When U.S. President James Monroe signed into law a doctrine outlining the new rules preventing European powers from colonizing and/or otherwise interfering in the political events of Latin America in 1823, the vague concept of spheres of influence was finally given true form: Any interference in the Western hemisphere by outside powers, declared Monroe during the speech, would be interpreted as a direct threat to the United States. Over the years, the Monroe Doctrine became the much disputed de facto declaration of U.S influence and empire over Latin America, though in the beginning Simon Bolivar thought it was an enormously positive development to give these young nation states their best shot at political sovereignty.
However, even to the casual observer, over the years the Monroe Doctrine has become rather meaningless – both to the weakening of U.S. predominance in global affairs, as well as to the rise of new (and not so new) powers like China and the European Union.
But probably the biggest contributing factor was a distinct lack of intereston behalf of the United States of being involved in Latin America. Ifduring the Reagan administrations we discovered the horrible burden forLatin America to be at the top of the agenda, during the Bush years wehave learned that it’s no picnic to be ignored either.
Though these trends were long underway beforehand, Russia’s recent incursion into Latin America,including a close military relationship with Venezuela, is seen as manyas the final nail into the coffin of the Monroe Doctrine (as well asthe birth of Russia’s own “Monroe-ski Doctrine“).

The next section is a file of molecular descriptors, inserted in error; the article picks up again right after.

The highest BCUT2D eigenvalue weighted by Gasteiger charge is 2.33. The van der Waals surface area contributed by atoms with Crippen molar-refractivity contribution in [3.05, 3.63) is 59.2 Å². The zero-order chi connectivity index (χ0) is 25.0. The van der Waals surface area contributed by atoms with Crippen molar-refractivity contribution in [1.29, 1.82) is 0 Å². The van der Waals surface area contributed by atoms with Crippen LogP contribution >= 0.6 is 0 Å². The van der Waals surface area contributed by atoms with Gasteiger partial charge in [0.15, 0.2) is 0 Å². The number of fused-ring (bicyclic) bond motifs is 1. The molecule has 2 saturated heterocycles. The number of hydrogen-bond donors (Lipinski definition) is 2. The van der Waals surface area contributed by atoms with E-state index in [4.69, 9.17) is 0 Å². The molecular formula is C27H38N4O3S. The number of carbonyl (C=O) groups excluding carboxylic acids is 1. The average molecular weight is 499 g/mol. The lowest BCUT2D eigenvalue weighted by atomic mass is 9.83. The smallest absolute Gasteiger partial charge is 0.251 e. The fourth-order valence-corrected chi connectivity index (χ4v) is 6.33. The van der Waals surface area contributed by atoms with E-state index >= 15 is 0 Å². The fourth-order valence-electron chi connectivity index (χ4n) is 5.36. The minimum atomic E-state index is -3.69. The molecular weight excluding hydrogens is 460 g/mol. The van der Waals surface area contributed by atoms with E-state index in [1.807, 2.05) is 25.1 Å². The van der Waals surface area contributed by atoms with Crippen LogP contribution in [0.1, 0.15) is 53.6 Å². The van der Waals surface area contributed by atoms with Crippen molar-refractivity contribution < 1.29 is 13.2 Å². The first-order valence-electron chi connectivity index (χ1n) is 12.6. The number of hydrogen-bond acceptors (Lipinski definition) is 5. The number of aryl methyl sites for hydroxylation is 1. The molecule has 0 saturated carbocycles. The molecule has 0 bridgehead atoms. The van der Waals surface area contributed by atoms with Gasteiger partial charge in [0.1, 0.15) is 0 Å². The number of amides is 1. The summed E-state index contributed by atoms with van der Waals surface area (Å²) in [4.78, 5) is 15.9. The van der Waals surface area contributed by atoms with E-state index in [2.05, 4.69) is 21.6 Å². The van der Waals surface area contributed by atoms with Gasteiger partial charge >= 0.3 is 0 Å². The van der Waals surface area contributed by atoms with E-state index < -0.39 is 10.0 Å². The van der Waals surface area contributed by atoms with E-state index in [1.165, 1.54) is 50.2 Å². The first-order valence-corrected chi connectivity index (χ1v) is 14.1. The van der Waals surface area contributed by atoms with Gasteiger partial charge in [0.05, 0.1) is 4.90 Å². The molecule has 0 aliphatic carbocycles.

A thoughtful new article by the Argentine foreign policy academic Juan Gabriel Tokatliandebates some of these points about the disappearance of the MonroeDoctrine, and what it means for the future of the Western Hemisphere.
Thus, both the political and diplomatic landscapes across LatinAmerica have been changing rapidly, which has placed the U.S. on thedefensive. It is not just that several countries have seen center-leftand radical parties come to power; US leadership and interests areroutinely questioned, and even challenged, not only by Communist Cubaand “Bolivarian” Venezuela, but almost everywhere in the region.
For example, Ecuador, despite its “dollarized” economy anddependence on oil exports to the U.S., is now curtailing the U.S.military’s use of its Manta Base. Nicaragua was the first country inthe Western Hemisphere to recognize the independence of Abkhazia andSouth Ossetia following last summer’s Russian invasion of Georgia. AndPresident Manuel Zelaya of Honduras has called for the legalization ofdrug consumption as a means to end the violence related to itsproduction and trafficking.
Even longtime friends have taken to poking Uncle Sam in the eye.President Fernando Lugo of Paraguay (the first non-Colorado party headof state in six decades) named Alejandro Hamed Franco to the ForeignMinistry. Of Syrian descent, Hamed Franco is an active supporter ofPalestine who has been watched by U.S. security agencies because of hisalleged links to Islamist groups.
All of Latin America and the Caribbean are demanding an end to theU.S. embargo of Cuba and are enthusiastic about that country’s returnto the Organization of American States. (…)
Latin America should seize this moment of diplomatic strength to starta new dialogue with the U.S. aimed at renegotiating the terms of therelationship. The first step must be recognition that the MonroeDoctrine is dead and cannot be revived. Accepting this will be the mostencouraging sign that President-elect Barack Obama’s new administrationcan give to the region.